Holding her hand in mine,
Praying the Lord and weeping,
Till my lips were salt as brine;
I asked her once if she hungered,
And as she answered 'No' ,
T'he moon shone in at the window,
Set in a wreath of snow.

"Then the room was bathed in glory,
And I saw in my darling's eyes
The faraway look of wonder
That comes when the spirit flies;
And her lips were parched and parted,
And her reason came and went.
For she raved of our home in Devon,
Where our happiest years were spent.

"And the accents, long forgotten,
Came back to the tongue once more.
For she talked like the country lassie
I woo'd by the Devon shore;
Then she rose to her feet and trembled,
And fell on the rags and moaned,
And, 'Give me a crust — I'm famished —
For the love of God!' she groaned.

"I rushed from the room like a madman
And flew to the workhouse gate,
Crying, 'Food for a dying woman!'
And the answer came, 'Too late.'
They drove me away with curses;
Then I fought with a dog in the street
And tore from the mongrel's clutches
A crust he was trying to eat.



"Back through the filthy byways!
Back through the trampled slush!
Up to the crazy garret,
Wrapped in an awful hush;
My heart sank down at the threshold,
And I paused with a sudden thrill.
For there, in the silv'ry moonlight,
My Nance lay, cold and still.

"Up to the blackened ceiling,
The sunken eyes were cast —
I knew on those lips, all bloodless,
My name had been the last;
She called for her absent husband —
O God! had I but known! —
Had called in vain, and, in anguish,
Had died in that den — alone.

"Yes, there, in a land of plenty,
Lay a loving woman dead,
Cruelly starved and murdered
for a loaf of the parish bread;
At yonder gate, last Christmas,
I craved for a human life,
You, who would feed us paupers,
What of my murdered wife!"

'There, get ye gone to your dinners,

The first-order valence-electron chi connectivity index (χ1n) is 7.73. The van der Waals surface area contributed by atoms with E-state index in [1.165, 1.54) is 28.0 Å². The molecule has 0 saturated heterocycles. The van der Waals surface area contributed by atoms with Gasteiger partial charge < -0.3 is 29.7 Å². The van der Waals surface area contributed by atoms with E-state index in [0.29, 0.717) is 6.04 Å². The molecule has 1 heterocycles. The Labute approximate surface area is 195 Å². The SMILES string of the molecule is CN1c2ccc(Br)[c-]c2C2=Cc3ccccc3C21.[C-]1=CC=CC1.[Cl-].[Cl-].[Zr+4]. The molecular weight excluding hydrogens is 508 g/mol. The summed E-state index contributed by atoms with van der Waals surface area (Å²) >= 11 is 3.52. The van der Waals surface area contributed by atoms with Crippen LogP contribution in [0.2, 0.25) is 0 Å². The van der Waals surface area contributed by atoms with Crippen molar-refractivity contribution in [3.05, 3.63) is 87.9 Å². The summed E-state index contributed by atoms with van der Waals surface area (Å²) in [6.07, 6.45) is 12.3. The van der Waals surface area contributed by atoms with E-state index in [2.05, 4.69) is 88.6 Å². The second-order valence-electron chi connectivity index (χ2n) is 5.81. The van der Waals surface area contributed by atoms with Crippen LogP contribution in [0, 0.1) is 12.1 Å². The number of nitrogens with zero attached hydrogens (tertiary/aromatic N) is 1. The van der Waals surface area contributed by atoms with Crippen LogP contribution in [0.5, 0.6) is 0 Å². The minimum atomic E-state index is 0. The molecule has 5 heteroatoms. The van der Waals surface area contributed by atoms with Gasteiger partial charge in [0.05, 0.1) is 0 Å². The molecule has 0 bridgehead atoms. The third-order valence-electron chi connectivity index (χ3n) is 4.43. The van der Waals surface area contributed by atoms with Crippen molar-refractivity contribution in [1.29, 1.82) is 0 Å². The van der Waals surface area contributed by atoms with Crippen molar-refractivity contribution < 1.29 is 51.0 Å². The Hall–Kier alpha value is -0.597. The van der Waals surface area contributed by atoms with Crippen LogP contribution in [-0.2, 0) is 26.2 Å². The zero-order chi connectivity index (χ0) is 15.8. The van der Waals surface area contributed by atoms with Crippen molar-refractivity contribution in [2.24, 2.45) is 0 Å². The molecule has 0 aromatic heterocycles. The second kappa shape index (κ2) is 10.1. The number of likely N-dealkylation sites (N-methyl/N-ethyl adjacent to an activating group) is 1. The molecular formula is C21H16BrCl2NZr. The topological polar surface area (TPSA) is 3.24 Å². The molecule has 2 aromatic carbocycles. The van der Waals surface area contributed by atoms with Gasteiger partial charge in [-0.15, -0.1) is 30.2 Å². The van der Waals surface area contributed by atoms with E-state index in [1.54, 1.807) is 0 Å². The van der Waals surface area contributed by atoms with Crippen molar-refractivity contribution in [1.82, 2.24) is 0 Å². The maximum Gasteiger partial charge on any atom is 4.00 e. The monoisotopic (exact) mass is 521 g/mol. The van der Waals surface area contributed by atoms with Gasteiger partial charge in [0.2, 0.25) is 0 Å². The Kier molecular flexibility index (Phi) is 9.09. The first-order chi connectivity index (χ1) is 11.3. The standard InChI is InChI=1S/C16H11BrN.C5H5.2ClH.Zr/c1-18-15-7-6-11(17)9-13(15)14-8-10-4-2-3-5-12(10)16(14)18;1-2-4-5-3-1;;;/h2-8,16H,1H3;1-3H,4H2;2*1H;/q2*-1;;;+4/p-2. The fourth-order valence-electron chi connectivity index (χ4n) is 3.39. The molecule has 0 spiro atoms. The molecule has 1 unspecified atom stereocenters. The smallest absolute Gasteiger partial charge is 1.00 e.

Don't mind me in the least,
Think of the happy paupers
Eating your Christmas feast;
And when you recount their blessings
In your smug parochial way,
Say what you did for me, too,
Only last Christmas Day."

George R Sims

George R Sims (1847-1922) was a campaigning journalist specialising in stories on poverty and poor housing published in the series entitled How the Poor Live and then in a column in the new Sunday Referee. His output also included plays and children's books as well his recitations such as The Lifeboat and In the Workhouse: Christmas Day (1879) and which appeared under the pseudonym of "Dagonet".

By the middle of the century, Christmas Day (or more often Boxing Day, December 26th) had a became a regular occasion for local dignitaries to visit their union workhouse and dispense food and largesse. The workhouse dining-hall would be decorated and entertainments organised. Such occasions were, however, seen by some as condescending and patronising — the standpoint from which In the Workhouse: Christmas Day is written. Despite a number of factual flaws in its narrative (official regulations allowed couples over sixty to have a room together, and a union workhouse was obliged to take in and feed anyone in case of "sudden and urgent necessity"), Sims's ballad became immensely popular.

In 1897, Sims began promoting and selling a hair restorer under the brand of "Tatcho". In 1912, the British Medical Association examined the preparation and found that it contained borax, glycerine, and small parts of formaldehyde, alcohol, quinine, and perfume.